The symptoms started a week after dinner. Both of them went on a family vacation and they spent the whole trip in bed and the bathroom. May read about the news of the outbreak and said that they matched all the symptoms.
News4Jax team spoke with a few people and some said that they have been misdiagnosed initially before eventually finding out they have Cyclospora. They were prescribed antibiotics to treat their illness.
Linda Hofer, 70, who also fell sick as a part of the outbreak went to urgent care after her daughter read about the outbreak. She has been unwell for a few weeks and wasn’t sure of the cause. The cases have now been reported to the Duval County Health Department and the Centers for Disease Control and Prevention.
Even though the officials haven’t narrowed down the exact menu, many reported to have had a salad with their meal. A lot of outbreak victims ate at the restaurant between June 10 and June 24.
As per the records, state inspectors visited Cooper’s Hawk restaurant twice in June. During the first visit, they noted four violations that included cleanliness and food storage issues. According to state regulators’ records, one of the violations was marked as “high-priority”. A follow-up inspection revealed that restaurant had one intermediate violation. Nonetheless, the eatery was never closed.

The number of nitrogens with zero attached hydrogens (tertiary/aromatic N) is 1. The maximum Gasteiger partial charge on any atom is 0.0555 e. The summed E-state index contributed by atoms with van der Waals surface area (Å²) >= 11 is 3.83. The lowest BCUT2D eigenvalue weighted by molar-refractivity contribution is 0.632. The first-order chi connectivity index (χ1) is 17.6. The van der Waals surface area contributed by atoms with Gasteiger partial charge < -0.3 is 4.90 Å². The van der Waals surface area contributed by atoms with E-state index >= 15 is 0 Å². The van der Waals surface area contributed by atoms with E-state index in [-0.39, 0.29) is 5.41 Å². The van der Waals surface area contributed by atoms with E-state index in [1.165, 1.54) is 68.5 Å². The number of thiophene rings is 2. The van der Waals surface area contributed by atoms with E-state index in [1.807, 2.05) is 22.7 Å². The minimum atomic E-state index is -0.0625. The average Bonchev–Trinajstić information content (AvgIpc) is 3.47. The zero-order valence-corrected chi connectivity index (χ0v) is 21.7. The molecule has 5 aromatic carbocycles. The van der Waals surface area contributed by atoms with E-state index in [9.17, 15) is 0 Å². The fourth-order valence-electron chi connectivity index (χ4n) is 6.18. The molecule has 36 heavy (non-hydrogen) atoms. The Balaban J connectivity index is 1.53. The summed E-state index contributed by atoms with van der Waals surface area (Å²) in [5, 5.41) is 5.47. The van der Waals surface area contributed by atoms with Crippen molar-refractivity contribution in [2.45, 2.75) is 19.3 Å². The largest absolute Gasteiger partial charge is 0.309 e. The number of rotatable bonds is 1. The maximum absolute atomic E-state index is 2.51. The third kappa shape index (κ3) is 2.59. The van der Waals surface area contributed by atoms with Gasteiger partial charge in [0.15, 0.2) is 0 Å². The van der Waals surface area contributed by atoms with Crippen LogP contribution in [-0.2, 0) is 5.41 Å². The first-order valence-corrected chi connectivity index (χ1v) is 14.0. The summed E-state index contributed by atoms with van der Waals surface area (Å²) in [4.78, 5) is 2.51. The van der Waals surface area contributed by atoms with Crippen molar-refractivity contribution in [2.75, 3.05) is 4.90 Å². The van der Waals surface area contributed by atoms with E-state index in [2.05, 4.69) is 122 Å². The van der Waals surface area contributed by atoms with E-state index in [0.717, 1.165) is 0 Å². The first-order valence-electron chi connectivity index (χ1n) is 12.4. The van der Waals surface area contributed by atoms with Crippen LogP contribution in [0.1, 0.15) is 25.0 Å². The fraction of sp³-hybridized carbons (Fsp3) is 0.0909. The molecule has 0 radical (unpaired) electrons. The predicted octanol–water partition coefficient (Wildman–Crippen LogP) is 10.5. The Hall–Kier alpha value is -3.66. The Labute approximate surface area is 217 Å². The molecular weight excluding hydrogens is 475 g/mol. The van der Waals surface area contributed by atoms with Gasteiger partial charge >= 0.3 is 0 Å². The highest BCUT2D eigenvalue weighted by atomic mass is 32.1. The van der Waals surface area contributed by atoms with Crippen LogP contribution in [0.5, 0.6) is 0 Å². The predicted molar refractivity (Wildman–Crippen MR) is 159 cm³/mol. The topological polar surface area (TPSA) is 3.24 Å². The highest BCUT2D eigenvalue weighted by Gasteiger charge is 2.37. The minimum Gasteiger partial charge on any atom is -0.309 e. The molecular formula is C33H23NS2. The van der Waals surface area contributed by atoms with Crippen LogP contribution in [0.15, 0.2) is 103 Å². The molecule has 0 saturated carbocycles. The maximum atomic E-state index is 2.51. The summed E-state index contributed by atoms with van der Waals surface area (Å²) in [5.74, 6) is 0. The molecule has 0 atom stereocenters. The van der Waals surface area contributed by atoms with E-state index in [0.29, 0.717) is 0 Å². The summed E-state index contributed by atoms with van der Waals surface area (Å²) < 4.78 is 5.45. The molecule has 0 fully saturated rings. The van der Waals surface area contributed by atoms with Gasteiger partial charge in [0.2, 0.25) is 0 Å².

“I don’t know that I will eat there again,” said May. But she isn’t the only one. Many customers said they probably won’t be coming back to the restaurant. May and her boyfriend are also still having relapses.
No details about the investigation were revealed by Health department officials. After two days of being aware of the outbreak, Cooper’s Hawk released a statement late Wednesday afternoon. Here are some key takeaways from it:
When a person starts experiencing symptoms, it can take around 2 weeks or more for initial and the confirmation laboratory test results to be logged in by the outbreak investigators. Officials from CDC are cooperating with Duval County Health Department on the investigation. Officials have requested all those who attended the banquet to fill out the survey.